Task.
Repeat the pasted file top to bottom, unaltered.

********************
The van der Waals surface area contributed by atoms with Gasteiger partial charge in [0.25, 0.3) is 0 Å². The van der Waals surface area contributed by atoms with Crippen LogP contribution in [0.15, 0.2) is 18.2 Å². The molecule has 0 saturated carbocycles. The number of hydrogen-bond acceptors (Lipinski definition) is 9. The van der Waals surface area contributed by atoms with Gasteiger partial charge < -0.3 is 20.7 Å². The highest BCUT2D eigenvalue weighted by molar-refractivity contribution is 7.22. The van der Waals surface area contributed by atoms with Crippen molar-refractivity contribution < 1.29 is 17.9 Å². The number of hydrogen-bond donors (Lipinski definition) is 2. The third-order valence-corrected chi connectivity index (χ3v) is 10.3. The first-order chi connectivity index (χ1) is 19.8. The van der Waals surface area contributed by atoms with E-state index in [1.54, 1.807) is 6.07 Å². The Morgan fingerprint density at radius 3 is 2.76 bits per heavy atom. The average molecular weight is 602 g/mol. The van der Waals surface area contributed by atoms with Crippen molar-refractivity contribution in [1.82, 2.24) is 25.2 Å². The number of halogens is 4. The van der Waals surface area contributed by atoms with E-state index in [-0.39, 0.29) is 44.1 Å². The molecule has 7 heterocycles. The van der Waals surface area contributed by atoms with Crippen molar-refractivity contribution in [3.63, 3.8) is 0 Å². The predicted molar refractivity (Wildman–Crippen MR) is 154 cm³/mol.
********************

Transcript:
The van der Waals surface area contributed by atoms with Gasteiger partial charge in [0.25, 0.3) is 0 Å². The van der Waals surface area contributed by atoms with Crippen LogP contribution in [0.15, 0.2) is 18.2 Å². The molecule has 0 saturated carbocycles. The number of hydrogen-bond acceptors (Lipinski definition) is 9. The van der Waals surface area contributed by atoms with Gasteiger partial charge < -0.3 is 20.7 Å². The highest BCUT2D eigenvalue weighted by molar-refractivity contribution is 7.22. The van der Waals surface area contributed by atoms with Crippen molar-refractivity contribution < 1.29 is 17.9 Å². The number of hydrogen-bond donors (Lipinski definition) is 2. The third-order valence-corrected chi connectivity index (χ3v) is 10.3. The first-order chi connectivity index (χ1) is 19.8. The van der Waals surface area contributed by atoms with E-state index in [1.54, 1.807) is 6.07 Å². The Morgan fingerprint density at radius 3 is 2.76 bits per heavy atom. The average molecular weight is 602 g/mol. The van der Waals surface area contributed by atoms with Crippen molar-refractivity contribution in [1.82, 2.24) is 25.2 Å². The number of halogens is 4. The van der Waals surface area contributed by atoms with E-state index in [-0.39, 0.29) is 44.1 Å². The molecule has 7 heterocycles. The van der Waals surface area contributed by atoms with Crippen molar-refractivity contribution in [3.63, 3.8) is 0 Å². The predicted molar refractivity (Wildman–Crippen MR) is 154 cm³/mol.